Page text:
The month of March has proven unkind to the No. 3 Stanford men’s volleyball team. After winning 12 of its first 15 matches, the Cardinal has gone 2-2 in the past week, entering a 22-day break after last night’s loss to No. 14 Hawaii in Maples Pavilion.
Wednesday evening’s 3-1 defeat (20-25, 25-22, 25-20, 25-23) to the Warriors was all the more painful because just one night before, Stanford (14-5, 11-4 Mountain Pacific Sports Federation) beat Hawaii (7-12, 4-10) in the same number of sets.
Moving forward, it will be interesting to see how the team responds to real adversity for the first time. A theme has developed for the Cardinal–despite consistent play from senior All-Americans Brad Lawson and Erik Shoji, Stanford has struggled in matches in which the supporting cast has not been at its best–which it will need to address in order to be successful in the deep MPSF.
Tuesday night’s match was successful for the Card due in large part to sophomore Steven Irvin and senior Gus Ellis. Irvin paced the Cardinal with 19 kills en route to a career-high night, and Ellis was a perfect eight-for-eight on his hitting attempts. The team won a hard-fought match 22-25, 25-19, 25-18, 25-23, the likes of which the team’s ardent supporters have come to expect.
Despite losing a sloppy first set in which the two teams combined for 11 service errors, including four in a row at one point, Stanford was able to find its footing in the second. Trailing 8-10 after yet another service error, the Card embarked on a 10-3 run that was catalyzed by an Ellis solo block. After trading points for much of the rest of the set, Ellis, alongside sophomore Brian Cook, came up with a crucial block to seal the set for Stanford.
Stanford’s offense, which had struggled in the first two sets, came to life in the third. The Cardinal would hit .481 as a team for the rest of the match, with Ellis and Irvin leading the way. The two contributed 16 of their combined 27 kills in the final two games, including Irvin’s eight fourth-quarter kills and his match-deciding point.
On Wednesday night, the Warriors would return the favor in almost identical fashion. Stanford won the first set, holding Hawaii to a .237 hitting percentage, by far its lowest clip of the match, while the Card hit .387.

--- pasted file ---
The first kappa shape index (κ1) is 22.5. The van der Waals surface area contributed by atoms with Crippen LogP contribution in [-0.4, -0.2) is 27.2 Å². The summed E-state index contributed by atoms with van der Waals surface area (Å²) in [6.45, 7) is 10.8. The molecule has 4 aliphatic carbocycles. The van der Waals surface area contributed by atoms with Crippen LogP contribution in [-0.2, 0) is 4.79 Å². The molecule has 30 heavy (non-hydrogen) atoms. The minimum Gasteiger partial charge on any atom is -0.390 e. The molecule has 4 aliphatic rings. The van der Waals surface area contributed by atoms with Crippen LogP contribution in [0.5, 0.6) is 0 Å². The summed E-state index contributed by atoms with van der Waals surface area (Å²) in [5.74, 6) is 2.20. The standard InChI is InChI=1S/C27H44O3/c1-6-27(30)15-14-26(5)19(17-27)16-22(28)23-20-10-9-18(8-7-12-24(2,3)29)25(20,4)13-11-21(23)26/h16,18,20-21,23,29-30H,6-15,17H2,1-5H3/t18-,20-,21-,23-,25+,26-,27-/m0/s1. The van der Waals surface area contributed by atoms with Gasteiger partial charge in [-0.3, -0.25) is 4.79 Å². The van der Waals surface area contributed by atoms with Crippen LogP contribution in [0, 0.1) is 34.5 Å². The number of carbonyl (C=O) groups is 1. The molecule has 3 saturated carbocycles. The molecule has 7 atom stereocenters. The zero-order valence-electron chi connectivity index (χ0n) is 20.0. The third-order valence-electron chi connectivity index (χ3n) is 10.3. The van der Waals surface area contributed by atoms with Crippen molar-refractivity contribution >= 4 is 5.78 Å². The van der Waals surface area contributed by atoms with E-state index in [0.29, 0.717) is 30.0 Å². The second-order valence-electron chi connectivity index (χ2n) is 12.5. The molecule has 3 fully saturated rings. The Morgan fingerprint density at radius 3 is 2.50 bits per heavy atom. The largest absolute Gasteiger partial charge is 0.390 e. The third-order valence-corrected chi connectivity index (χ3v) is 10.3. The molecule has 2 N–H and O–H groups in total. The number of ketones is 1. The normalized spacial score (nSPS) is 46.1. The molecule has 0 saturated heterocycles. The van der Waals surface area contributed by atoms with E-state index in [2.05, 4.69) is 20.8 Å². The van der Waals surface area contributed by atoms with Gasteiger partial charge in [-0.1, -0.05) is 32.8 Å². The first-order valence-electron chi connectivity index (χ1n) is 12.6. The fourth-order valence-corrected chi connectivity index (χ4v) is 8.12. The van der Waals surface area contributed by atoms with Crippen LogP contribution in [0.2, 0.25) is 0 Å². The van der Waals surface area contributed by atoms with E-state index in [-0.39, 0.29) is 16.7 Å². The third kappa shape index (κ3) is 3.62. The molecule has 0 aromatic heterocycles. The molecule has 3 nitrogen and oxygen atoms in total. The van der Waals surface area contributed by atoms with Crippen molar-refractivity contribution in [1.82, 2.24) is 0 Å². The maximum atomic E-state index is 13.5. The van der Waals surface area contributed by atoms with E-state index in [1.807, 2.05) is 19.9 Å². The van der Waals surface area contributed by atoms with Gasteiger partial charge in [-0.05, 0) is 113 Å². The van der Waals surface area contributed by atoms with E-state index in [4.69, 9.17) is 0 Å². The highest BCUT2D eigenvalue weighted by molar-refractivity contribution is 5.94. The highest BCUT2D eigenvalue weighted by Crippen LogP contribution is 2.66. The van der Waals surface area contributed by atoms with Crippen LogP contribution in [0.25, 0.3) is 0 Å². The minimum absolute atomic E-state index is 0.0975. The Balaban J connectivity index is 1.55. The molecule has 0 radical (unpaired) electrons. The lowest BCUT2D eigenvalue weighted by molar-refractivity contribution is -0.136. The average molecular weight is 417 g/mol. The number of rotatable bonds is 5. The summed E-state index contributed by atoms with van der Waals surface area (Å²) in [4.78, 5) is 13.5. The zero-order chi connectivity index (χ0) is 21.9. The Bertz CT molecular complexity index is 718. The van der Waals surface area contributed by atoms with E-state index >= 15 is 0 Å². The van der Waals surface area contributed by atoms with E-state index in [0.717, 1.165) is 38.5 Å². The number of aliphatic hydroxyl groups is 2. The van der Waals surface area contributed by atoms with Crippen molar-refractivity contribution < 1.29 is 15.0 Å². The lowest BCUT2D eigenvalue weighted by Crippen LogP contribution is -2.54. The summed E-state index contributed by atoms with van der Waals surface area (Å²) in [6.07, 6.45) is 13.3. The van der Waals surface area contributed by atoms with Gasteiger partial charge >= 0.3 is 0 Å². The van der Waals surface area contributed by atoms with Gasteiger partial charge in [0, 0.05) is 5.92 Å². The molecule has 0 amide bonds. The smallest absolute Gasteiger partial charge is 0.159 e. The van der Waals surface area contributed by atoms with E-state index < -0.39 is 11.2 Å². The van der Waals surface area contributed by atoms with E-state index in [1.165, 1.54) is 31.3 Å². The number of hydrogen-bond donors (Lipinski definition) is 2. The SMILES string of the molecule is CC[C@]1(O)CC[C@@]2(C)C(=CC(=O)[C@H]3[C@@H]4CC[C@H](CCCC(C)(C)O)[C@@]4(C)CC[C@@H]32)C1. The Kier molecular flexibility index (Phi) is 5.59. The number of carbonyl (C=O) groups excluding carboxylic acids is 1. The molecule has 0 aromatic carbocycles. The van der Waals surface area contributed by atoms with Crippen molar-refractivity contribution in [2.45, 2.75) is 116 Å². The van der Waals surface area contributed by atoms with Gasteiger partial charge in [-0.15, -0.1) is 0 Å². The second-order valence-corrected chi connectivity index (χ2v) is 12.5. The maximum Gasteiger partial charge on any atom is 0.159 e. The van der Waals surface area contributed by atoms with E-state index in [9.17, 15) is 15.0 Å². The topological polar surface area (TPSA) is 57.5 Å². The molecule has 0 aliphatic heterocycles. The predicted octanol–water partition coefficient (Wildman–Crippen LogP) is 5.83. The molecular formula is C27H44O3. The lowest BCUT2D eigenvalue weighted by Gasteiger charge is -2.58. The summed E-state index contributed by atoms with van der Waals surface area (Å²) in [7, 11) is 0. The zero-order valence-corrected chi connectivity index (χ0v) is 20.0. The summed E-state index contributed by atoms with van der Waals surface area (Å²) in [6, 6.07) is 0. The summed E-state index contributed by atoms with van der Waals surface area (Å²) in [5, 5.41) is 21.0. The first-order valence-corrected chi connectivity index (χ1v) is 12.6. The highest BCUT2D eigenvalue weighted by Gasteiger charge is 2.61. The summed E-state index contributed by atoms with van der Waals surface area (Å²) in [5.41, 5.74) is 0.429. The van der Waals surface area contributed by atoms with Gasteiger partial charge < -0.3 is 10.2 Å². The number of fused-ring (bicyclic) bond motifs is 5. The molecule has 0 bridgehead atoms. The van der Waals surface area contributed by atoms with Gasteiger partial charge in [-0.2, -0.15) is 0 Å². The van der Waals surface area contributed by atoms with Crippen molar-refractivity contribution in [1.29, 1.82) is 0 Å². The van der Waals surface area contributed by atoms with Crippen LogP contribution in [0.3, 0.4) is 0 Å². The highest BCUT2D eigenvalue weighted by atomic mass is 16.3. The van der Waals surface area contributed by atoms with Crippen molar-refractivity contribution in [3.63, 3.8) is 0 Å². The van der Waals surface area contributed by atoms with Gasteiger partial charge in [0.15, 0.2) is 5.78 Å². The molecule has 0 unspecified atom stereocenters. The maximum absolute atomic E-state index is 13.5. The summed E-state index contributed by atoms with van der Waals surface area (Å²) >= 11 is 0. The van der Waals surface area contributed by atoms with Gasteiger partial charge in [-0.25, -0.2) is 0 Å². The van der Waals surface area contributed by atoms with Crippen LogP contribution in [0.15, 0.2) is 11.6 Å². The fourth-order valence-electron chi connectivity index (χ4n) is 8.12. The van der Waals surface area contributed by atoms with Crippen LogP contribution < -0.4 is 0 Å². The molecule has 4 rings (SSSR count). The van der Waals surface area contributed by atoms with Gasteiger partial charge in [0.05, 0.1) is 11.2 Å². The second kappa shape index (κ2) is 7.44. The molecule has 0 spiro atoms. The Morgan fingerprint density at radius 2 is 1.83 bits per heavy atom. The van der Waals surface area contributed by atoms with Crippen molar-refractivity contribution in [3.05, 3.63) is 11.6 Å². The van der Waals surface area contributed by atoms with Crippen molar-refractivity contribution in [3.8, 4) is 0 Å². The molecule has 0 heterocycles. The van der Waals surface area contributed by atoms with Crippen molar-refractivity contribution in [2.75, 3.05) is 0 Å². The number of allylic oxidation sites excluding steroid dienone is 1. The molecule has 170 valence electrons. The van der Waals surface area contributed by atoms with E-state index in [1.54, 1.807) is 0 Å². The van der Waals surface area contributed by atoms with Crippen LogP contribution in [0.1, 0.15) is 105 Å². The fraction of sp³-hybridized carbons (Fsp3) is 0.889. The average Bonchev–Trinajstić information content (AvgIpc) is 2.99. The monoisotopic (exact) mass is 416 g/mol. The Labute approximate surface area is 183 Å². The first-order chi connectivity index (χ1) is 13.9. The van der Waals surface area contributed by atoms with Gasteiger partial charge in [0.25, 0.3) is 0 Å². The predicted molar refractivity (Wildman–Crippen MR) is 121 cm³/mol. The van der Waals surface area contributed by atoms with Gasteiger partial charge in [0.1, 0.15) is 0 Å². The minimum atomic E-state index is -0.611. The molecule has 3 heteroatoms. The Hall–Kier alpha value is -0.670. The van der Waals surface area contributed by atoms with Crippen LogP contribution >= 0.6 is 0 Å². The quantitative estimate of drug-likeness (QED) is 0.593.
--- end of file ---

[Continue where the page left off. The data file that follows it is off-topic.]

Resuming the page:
The tides turned in the second set for Hawaii, when the Cardinal’s offense came to a halt. The Warriors were able to best Stanford’s lowly .194 hitting percentage in the set by using a balanced attack, with five different Hawaii hitters registering kills in the set.
Senior Steven Hunt, who led the Warriors with 22 kills in the match, was instrumental in the team’s third set victory, registering three early kills to give Hawaii a 5-3 lead. Despite going back and forth, Stanford was never able to take the lead. Hawaii capitalized, reeling off five straight points to close out the set after blocking Lawson.
The final set of the match belonged to Hawaii freshman and German national J.P. Marks, who tallied eight of his career-high 18 kills in the final and deciding set. Despite holding a 19-18 lead and tying the score at 23, Stanford was unable to come up with the big plays necessary to prolong the match one set further.
Cook and Lawson finished with a combined 35 kills for the Cardinal, but it was enough, as the rest of the team hit a paltry .244. Senior Evan Barry had 48 assists and 12 digs in the loss.
Stanford will have an extended break to rest and regroup before resuming the grueling final stretch of MPSF play.
“We will look at what weaknesses they exploited and work to fix those,” Irvin said after the loss.
The Cardinal has until March 30 to work out the kinks, when it will head to Malibu, Calif. to take on Pepperdine.